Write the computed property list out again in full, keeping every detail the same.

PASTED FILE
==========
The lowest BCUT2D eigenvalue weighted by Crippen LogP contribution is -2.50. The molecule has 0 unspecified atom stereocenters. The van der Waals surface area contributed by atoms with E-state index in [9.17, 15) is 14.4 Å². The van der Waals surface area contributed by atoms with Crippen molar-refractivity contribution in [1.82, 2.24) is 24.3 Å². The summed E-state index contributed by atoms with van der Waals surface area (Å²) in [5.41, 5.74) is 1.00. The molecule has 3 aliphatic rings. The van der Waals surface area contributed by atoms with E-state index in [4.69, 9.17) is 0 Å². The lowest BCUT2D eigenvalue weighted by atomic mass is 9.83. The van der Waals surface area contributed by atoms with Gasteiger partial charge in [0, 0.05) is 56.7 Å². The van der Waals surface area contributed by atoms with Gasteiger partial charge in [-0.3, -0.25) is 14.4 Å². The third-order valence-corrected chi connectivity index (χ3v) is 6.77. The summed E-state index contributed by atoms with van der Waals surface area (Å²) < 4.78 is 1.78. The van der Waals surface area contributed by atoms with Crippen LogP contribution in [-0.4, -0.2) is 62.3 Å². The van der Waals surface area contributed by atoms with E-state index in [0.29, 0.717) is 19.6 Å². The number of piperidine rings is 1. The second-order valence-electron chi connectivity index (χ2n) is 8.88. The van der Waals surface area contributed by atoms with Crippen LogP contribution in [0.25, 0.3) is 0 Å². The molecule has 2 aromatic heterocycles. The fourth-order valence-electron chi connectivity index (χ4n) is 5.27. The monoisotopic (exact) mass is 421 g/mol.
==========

The lowest BCUT2D eigenvalue weighted by Crippen LogP contribution is -2.50. The molecule has 0 unspecified atom stereocenters. The van der Waals surface area contributed by atoms with E-state index in [9.17, 15) is 14.4 Å². The van der Waals surface area contributed by atoms with Crippen molar-refractivity contribution in [1.82, 2.24) is 24.3 Å². The summed E-state index contributed by atoms with van der Waals surface area (Å²) in [5.41, 5.74) is 1.00. The molecule has 3 aliphatic rings. The van der Waals surface area contributed by atoms with E-state index in [4.69, 9.17) is 0 Å². The lowest BCUT2D eigenvalue weighted by atomic mass is 9.83. The van der Waals surface area contributed by atoms with Gasteiger partial charge in [0, 0.05) is 56.7 Å². The van der Waals surface area contributed by atoms with Gasteiger partial charge in [-0.3, -0.25) is 14.4 Å². The third-order valence-corrected chi connectivity index (χ3v) is 6.77. The summed E-state index contributed by atoms with van der Waals surface area (Å²) < 4.78 is 1.78. The van der Waals surface area contributed by atoms with Crippen LogP contribution in [-0.4, -0.2) is 62.3 Å². The van der Waals surface area contributed by atoms with E-state index in [0.29, 0.717) is 19.6 Å². The number of piperidine rings is 1. The second-order valence-electron chi connectivity index (χ2n) is 8.88. The van der Waals surface area contributed by atoms with Crippen LogP contribution in [0.25, 0.3) is 0 Å². The molecule has 2 aromatic heterocycles. The fourth-order valence-electron chi connectivity index (χ4n) is 5.27. The monoisotopic (exact) mass is 421 g/mol.